There is a profound reason why the Founders gave life tenure to federal judges, subject only to impeachment for bad behavior. As Alexander Hamilton explained it in The Federalist No. 78:
“In a monarchy, it is an excellent barrier to the despotism of the prince; in a Republic, it is a no less excellent barrier to the encroachments and oppressions of the representative body…”
Judges subject to the whims of a president or the Congress to keep their jobs would be worthless. So would the Constitution.
The founding wisdom has been confirmed time and again, most famously when the Supreme Court ruled that Richard Nixon was not above the law, and most recently Thursday, when the Ninth U.S. Circuit Court of Appeal ruled that Donald Trump is not above it either.
Although the effect is only that Trump’s immigration decree remains on hold while the court fully considers his appeal of the District Judge’s order suspending it, the three-judge appellate panel made an enormously important point.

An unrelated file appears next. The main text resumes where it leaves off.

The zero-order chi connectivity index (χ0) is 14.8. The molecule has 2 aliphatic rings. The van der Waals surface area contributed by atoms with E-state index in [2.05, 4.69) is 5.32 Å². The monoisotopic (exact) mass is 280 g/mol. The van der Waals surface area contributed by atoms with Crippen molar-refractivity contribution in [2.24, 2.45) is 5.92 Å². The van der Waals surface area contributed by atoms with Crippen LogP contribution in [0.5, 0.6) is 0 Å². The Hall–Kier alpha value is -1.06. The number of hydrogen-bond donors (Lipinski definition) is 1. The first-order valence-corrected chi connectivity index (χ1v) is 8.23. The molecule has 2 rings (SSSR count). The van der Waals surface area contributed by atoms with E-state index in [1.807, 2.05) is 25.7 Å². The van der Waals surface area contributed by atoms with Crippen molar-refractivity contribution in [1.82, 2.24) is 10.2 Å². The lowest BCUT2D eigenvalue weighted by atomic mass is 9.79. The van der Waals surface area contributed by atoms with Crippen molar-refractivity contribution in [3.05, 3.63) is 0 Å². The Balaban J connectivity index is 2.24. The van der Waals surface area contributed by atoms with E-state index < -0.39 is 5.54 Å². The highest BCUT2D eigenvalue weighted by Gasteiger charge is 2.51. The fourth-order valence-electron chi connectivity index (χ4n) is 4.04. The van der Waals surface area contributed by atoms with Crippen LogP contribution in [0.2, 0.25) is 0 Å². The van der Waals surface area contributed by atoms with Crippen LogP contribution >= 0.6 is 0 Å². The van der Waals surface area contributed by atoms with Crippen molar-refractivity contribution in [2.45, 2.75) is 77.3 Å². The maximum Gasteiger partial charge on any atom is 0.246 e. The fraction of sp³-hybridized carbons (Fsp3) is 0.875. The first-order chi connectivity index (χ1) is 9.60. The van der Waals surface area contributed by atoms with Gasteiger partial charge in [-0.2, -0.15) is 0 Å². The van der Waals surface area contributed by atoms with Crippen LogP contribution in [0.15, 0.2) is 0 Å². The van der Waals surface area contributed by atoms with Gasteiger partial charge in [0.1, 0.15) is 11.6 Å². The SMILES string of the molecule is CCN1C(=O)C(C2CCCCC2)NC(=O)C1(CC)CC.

Trump’s lawyers had argued, as the court put it, that his “decisions about immigration policy, particularly when motivated by national security concerns, are unreviewable, even if those actions potentially contravene constitutional rights and protections.” The regime had also claimed, the court said, that “it violates separation of powers for the judiciary to entertain a constitutional challenge to executive actions such as this one.” (Emphasis supplied)
A president in office less than three weeks was asserting the powers of a dictator.
“There is no precedent to support this claimed unreviewability, which runs contrary to the fundamental structure of our constitutional democracy,” the court said.
I hope they’re paying attention in Tallahassee, where some legislators seem to think they too are above the constitution and are trying to take down the state courts that sometimes disagree.
The current attack is led by House Speaker Richard